• 3. Course Convenors: Trish Johnson & Anne Evans-Murray / Heather James Semester 1, 2003 OPTIONAL WORKSHOP/LECTURE DAYS: Optional Workshop/Lecture days have been organised again this semester. Should you wish to attend would you please indicate your expression of interest to the convenor by the 28th April. These workshop/lecture days will be held at the Gold Coast Hospital Staff Development Centre, Nerang Street, Southport. May 22nd 2003: Times: 0900-1600hours The first day assists those students enrolled in Emergency Nursing 1 (8004NRS). It is a combined day with the Critical Care students and focuses on Environmental Issues eg. burns, envenomation, poisoning, substance abuse and toxicology; drowning and diving injuries. May 23rd, 2003: Times: 0900-1600hours: Emergency Students only: Fast Track for Advanced Life Support (ALS): Students must be studying this course – 7030NRS – Introduction to Intensive Care, Coronary Care and Emergency Nursing to be eligible to complete the ALS day). Students who successfully complete this ALS day will be awarded an ALS certificate and are eligible to be placed on the national database of the Australian College of Critical Care Nurses (A.C.C.C.N.) as ALS competent. Please Note: Distance students unable to attend these workshops / lecture days will not be disadvantaged in relation to content delivery, as all content is delivered via the online information. The ALS qualification cannot be achieved without attendance at the workshop/lecture days. Students undertaking the online delivery, and who wish to attend intermittent hospital campus (Gold Coast Hospital) lecture days may contact the course convenor for Critical Care – Ms Anne Evans- Murray on 07 55718283 to arrange this attendance (or Patricia Johnson). Seating preference is given to ‘internal – on campus’ students so please check prior to attending. External Mode - Online Web Based Delivery: Contact: Heather James – convenor for emergency nursing web based delivery This course is also an online (web based) delivery. Students unable to attend these workshops / lecture days will not be disadvantaged as all content is delivered via the online access. As well as online content delivery, students will receive other relevant information eg lecture notes (the same as those provided to internal students) in hard copy to assist with their study program. These will be sent out by FLAS. Students are expected to secure the prescribed text/s for this course. As well as the prescribed text, students should integrate other relevant reading material to assist in their learning process and strive to integrate evidence-based practice throughout all aspects of the program. 3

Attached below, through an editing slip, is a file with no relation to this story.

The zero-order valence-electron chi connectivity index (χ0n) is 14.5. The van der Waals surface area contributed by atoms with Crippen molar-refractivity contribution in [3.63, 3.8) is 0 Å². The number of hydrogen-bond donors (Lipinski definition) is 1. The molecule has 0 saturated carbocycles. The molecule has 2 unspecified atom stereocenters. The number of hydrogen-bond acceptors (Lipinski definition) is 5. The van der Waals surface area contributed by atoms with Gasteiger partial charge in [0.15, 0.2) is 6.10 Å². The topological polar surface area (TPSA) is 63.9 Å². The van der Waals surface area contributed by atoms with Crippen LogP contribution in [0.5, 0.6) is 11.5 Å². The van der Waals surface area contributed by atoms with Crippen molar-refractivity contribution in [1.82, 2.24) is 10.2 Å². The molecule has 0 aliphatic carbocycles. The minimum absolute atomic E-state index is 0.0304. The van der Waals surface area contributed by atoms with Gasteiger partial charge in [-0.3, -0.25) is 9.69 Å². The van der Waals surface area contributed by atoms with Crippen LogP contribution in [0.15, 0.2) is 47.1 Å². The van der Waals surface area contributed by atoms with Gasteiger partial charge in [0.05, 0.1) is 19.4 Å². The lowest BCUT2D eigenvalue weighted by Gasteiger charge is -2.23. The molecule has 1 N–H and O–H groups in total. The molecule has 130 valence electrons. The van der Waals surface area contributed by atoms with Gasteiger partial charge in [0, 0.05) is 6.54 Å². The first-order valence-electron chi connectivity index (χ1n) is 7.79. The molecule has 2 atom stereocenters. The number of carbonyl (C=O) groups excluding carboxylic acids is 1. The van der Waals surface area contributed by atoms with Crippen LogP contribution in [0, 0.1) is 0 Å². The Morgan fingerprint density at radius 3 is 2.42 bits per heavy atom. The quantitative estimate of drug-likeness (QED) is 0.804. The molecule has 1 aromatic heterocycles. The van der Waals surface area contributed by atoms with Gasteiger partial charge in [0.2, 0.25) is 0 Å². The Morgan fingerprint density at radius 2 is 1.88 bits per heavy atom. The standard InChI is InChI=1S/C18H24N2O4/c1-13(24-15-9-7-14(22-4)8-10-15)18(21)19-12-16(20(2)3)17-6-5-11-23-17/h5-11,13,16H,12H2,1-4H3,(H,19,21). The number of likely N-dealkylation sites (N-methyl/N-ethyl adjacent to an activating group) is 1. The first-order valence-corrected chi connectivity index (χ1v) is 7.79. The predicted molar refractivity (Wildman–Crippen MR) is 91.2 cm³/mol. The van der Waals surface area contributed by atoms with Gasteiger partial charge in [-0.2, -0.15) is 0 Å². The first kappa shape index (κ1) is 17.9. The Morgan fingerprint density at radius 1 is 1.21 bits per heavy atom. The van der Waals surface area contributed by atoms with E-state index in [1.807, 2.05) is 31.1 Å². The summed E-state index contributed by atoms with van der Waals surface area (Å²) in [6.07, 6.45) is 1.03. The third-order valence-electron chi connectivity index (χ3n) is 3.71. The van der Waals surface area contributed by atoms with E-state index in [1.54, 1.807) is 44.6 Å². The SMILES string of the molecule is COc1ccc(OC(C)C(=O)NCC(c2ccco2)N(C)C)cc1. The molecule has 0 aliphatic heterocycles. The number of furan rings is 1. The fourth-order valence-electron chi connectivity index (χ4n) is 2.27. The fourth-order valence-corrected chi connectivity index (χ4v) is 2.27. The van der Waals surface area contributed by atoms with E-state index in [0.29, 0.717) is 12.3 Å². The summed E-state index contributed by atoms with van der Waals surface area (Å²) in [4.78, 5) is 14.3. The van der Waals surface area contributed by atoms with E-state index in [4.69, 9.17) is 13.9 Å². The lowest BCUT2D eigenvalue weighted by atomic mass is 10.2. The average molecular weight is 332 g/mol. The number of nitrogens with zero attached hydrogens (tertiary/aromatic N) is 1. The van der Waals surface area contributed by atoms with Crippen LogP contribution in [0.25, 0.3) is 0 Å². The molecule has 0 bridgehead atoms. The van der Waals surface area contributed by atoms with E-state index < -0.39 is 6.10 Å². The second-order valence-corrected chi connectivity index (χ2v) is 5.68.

• 4. Course Convenors: Trish Johnson & Anne Evans-Murray / Heather James Semester 1, 2003 STUDY CHART FOR EXTERNAL MODE - ONLINE WEB BASED DELIVERY: The following study timetable is provided as a guide only. Students may progress through the topics at their own pace and in any order they prefer. Semester 1, 2003 Week Module Topic 1 Module 1 – Reflective Reflective Practice 3rd March - Practice 7th March Module 2 - Respiratory Introduction to Respiratory Module Arterial Blood Gas Analysis 2 10th – 14th March Module 2 – Respiratory Modes of Ventilation Primary and secondary assessment (see note below) 3 17th – 21st March Module 2 – Respiratory Respiratory Assessment -Auscultation 4 24th – 28th March Module 2 – Respiratory Airway Management Interpretation of Chest Radiography 5 Module 3 – Cardiac Introduction to Cardiac Module 31st – 4th April Cardiac Physiology 6 Module 3 – Cardiac Cardiac Physiology 7th – 11th April 7 Module 3 – Cardiac Cardiac Assessment 14th – 18th April - Auscultation Pharmacokinetics Public Holiday: Good Friday – 18th April Mid Semester Break 21st – 25th April 8 Module 3 - Cardiac Pharmacology 28th – 2nd May -Inotropes -Vaughn William’s Classification 9 Module 3 – Cardiac Interpretation of Arrhythmias 5th – 9th May Clinical Workbook Submission Date – 9th May 10 Module 3 – Cardiac Advanced Interpretation of Arrhythmias 12th – 16th May Module 3 – Cardiac Advanced Interpretation of Arrhythmias 11 19th – 23rd May 12 Module 3 – Cardiac Cardiac Electrophysiology and Interpretation of 26th – 30th May Cardiac Axis 13 Module 3 – Cardiac Cardiac Investigations 2nd - - 6th June Myocardial Infarction Study Week 14 9th – 13th June Exam Week Examination time and venue to be advised 15 16th – 20th June Exam Week 16 23rd – 27th June 4